How Do You Sign Up a New Baby for Health Insurance?

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Adorable baby boy squeals and laughs while being examined by a caring senior pediatrician. The doctor is volunteering her time in a free clinic. The boy is sitting in his mom's lap.

When working for companies that hire new parents, HR professionals may be faced with answering a virtually endless number of inquiries about the benefits and health coverage available for the little one. Keep your staff informed with this helpful newborn guide, which covers everything from how to enroll a new baby in health insurance to queries regarding qualifying occurrences.

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Is the Birth of a Child a Qualifying Event?

Yes, becoming a parent is a qualifying event. The primary insured person is entitled to a special enrollment period (SEP) when a qualifying event takes place, during which time they can make changes to their health insurance.

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Employees must have a minimum 30-day SEP window under job-based health plans.

The SEP window for those with Marketplace health insurance is 60 days following the birth of the child or children.

Can Babies Be Covered by Health Insurance Before They’re Born?

No, but as long as the child is enrolled in health insurance during this time, babies are covered retrospectively for the first 30 days following delivery. Exams, tests, and other medical procedures fall under this category.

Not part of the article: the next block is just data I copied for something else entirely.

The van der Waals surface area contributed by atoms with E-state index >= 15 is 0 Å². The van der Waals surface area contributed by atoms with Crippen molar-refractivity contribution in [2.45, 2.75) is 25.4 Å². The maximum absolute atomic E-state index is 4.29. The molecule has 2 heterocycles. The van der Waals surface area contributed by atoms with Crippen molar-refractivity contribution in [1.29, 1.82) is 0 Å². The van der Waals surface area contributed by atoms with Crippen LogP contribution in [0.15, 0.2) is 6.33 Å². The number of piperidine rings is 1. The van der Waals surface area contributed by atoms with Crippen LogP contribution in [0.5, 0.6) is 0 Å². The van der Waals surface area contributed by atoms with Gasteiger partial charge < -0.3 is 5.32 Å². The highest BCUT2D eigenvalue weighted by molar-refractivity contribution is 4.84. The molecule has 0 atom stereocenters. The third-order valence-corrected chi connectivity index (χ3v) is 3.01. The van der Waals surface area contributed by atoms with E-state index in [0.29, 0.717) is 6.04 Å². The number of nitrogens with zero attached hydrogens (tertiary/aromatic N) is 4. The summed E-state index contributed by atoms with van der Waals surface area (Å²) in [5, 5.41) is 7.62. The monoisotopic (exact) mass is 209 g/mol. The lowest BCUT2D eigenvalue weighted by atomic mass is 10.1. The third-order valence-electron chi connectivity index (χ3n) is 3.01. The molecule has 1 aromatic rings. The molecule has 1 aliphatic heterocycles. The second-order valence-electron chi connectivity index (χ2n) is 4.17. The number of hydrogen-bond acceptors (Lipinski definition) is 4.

The infant will also have a separate deductible, coinsurance, and out-of-pocket maximum.

How Parents Can Switch Health Plans After the Birth of a Newborn

A qualifying event enables parents to completely transfer health insurance during the SEP in addition to making changes to their current benefits plan. A married couple with a newborn, for instance, might choose to switch from the health insurance plan offered by one person’s employer to the plan offered by the other person’s employer.

A child is costly to have. During this process, employees may ask about expenses, particularly if they are deciding between their existing health plan and an alternative.

The following inquiries can be useful for HR to pose to staff members to aid in decision-making:

  1. How much are you willing to pay in monthly premiums? 
  2. What doctors and hospitals are important to you? 
  3. What kind of prescription drugs do you take? 
  4. How much do you estimate to spend on health care expenses? 
  5. Do you prefer paying copays for visits and prescriptions or having a health savings account (HSA) to pay for health care expenses?
  6. What are some aspects of my current plan that you don’t like?

What do you think?

Written by Henry Okafor


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